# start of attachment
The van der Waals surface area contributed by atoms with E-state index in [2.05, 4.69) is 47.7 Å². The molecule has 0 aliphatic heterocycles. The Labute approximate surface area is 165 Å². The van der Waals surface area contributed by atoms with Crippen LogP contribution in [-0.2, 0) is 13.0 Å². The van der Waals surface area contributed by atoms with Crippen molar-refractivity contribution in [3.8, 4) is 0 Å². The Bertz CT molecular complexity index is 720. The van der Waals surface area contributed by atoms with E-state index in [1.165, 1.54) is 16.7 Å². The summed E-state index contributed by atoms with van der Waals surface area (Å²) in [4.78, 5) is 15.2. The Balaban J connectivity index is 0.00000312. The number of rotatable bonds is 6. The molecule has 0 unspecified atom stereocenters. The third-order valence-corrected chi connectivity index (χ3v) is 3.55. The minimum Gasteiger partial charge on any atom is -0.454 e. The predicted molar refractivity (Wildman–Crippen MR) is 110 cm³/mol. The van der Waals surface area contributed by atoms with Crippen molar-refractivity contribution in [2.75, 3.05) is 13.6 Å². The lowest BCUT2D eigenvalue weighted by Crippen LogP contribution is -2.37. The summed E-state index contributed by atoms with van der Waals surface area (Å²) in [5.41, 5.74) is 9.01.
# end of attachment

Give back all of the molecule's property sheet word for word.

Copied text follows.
The van der Waals surface area contributed by atoms with E-state index in [2.05, 4.69) is 47.7 Å². The molecule has 0 aliphatic heterocycles. The Labute approximate surface area is 165 Å². The van der Waals surface area contributed by atoms with Crippen LogP contribution in [-0.2, 0) is 13.0 Å². The van der Waals surface area contributed by atoms with Crippen molar-refractivity contribution in [3.8, 4) is 0 Å². The Bertz CT molecular complexity index is 720. The van der Waals surface area contributed by atoms with E-state index in [1.165, 1.54) is 16.7 Å². The summed E-state index contributed by atoms with van der Waals surface area (Å²) in [4.78, 5) is 15.2. The Balaban J connectivity index is 0.00000312. The number of rotatable bonds is 6. The molecule has 0 unspecified atom stereocenters. The third-order valence-corrected chi connectivity index (χ3v) is 3.55. The minimum Gasteiger partial charge on any atom is -0.454 e. The predicted molar refractivity (Wildman–Crippen MR) is 110 cm³/mol. The van der Waals surface area contributed by atoms with Crippen molar-refractivity contribution in [2.75, 3.05) is 13.6 Å². The lowest BCUT2D eigenvalue weighted by Crippen LogP contribution is -2.37. The summed E-state index contributed by atoms with van der Waals surface area (Å²) in [5.41, 5.74) is 9.01.